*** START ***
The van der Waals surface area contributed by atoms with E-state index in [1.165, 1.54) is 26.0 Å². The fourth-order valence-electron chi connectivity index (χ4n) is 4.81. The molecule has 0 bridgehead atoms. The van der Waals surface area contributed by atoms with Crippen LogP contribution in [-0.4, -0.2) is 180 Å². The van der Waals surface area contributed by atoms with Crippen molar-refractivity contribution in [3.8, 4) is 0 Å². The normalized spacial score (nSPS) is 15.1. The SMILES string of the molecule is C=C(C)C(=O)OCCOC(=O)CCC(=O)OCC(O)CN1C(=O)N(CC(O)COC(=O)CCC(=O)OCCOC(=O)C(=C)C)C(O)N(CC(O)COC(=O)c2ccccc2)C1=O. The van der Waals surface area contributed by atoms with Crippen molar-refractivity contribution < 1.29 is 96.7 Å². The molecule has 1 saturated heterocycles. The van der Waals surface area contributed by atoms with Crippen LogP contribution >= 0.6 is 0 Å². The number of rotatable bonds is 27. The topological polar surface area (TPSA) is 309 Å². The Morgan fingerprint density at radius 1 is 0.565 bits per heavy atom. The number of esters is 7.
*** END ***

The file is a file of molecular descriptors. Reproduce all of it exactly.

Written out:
The van der Waals surface area contributed by atoms with E-state index in [1.165, 1.54) is 26.0 Å². The fourth-order valence-electron chi connectivity index (χ4n) is 4.81. The molecule has 0 bridgehead atoms. The van der Waals surface area contributed by atoms with Crippen LogP contribution in [-0.4, -0.2) is 180 Å². The van der Waals surface area contributed by atoms with Crippen molar-refractivity contribution in [3.8, 4) is 0 Å². The normalized spacial score (nSPS) is 15.1. The SMILES string of the molecule is C=C(C)C(=O)OCCOC(=O)CCC(=O)OCC(O)CN1C(=O)N(CC(O)COC(=O)CCC(=O)OCCOC(=O)C(=C)C)C(O)N(CC(O)COC(=O)c2ccccc2)C1=O. The van der Waals surface area contributed by atoms with Crippen molar-refractivity contribution < 1.29 is 96.7 Å². The molecule has 1 saturated heterocycles. The van der Waals surface area contributed by atoms with Crippen LogP contribution >= 0.6 is 0 Å². The number of rotatable bonds is 27. The topological polar surface area (TPSA) is 309 Å². The Morgan fingerprint density at radius 1 is 0.565 bits per heavy atom. The number of esters is 7.